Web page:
The genetic relationship between rhyolitic volcanism and Zn-Cu-Au deposits in the Maurliden volcanic centre, Skellefte district, Sweden volcanic facies, lithogeochemistry and geochronology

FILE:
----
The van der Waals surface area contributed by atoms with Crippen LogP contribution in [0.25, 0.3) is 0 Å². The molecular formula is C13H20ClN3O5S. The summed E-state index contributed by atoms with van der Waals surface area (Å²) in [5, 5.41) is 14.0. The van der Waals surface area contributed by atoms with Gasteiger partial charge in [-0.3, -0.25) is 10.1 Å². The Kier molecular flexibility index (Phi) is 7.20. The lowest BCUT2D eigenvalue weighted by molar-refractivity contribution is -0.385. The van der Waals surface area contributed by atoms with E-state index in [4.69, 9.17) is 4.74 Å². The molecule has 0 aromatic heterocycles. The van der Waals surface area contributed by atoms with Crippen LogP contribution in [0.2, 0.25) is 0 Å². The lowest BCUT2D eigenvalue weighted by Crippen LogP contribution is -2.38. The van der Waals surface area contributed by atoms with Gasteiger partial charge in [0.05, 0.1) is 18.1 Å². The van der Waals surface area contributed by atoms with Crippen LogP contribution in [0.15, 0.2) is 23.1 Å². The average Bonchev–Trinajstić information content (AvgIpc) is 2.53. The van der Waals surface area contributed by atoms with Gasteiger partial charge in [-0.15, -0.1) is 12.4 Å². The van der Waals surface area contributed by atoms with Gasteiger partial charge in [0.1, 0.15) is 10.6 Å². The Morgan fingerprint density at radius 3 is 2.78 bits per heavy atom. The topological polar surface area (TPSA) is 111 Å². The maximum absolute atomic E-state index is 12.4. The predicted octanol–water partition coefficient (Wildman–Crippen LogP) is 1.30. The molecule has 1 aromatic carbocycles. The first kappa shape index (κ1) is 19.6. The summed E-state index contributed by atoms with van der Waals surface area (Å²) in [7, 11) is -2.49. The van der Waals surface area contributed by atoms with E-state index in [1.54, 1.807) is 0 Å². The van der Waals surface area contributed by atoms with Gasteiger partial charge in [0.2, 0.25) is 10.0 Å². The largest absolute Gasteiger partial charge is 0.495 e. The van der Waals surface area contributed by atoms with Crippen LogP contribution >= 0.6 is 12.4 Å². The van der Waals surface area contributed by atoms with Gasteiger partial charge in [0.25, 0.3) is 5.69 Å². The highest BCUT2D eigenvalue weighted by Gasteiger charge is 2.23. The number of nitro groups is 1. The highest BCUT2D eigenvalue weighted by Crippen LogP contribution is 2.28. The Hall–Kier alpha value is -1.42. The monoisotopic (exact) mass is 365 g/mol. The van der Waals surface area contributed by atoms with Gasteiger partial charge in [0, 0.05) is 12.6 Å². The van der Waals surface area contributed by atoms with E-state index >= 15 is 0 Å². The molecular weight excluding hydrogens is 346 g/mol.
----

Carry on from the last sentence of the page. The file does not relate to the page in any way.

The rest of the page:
Abstract: The Skellefte district is one of three major ore provinces in Sweden and contains more than 80 Zn-Cu-Au-Ag massive sulphide deposits. The Maurliden area in the central part of the district represents a subaqueous, constructional and relatively topographic high silicic volcanic centre. It hosts four sulphide deposits and was active during around 1885 Ma. The tholeiitic to transitional Maurliden volcanic centre developed in an extensional arc region in the Skellefte district that probably developed on an immature (relatively thin) continental arc crust. The four Maurliden Zn- Cu-Au massive to stringer sulphide deposits are hosted within the same quartz-feldspar porphyritic pumice breccia-sandstone unit (QFP pumice unit) and were formed by replacement and infilling of this unit together with seafloor precipitation/exhalation. The QFP pumice unit was generated by explosive subaqueous eruptions and was sedimented on the seafloor as a succession of subaqueous mass-flow pulses. Field relationships and geochemistry indicate a close relationship between massive sulphide deposition and host rock in composition, intensity of volcanism and sedimentation during the evolution of the Maurliden volcanic centre. The volcanic activity before ore deposition was dominated by felsic extrusive volcanism associated with both terrestrial to shallow marine breccia-conglomerates and siltstone-sandstone turbidites deposited below wave base. At the same time or slightly after this stage, there was a stage of quartz-feldspar porphyritic rhyolitic extrusive and explosive volcanism. At this stage the ore-host, the QFP pumice unit, was subaqeously erupted and emplaced. The waning stage of the felsic volcanic activity was accompanied by deposition of massive sulphide and siltstone-sandstone. Most mafic rocks are post-ore dykes. The similar geochemical composition of the felsic rocks suggests that they were derived from a common magma source. Trace element and rare earth element characteristics suggest that these magmas were relatively primitive. The coeval felsic volcanic activity and the strong facies control on massive sulphide deposition, suggest that massive sulphide deposition was intimately linked to the magmatic evolution of the Maurliden volcanic centre. The QFP pumice unit has a strong control on the location of sulfide mineralization in the Maurliden area, and represents a new VMS horizon in the central Skellefte district and it is possible that this horizon occurs in other unexplored parts of the Maurliden domain.
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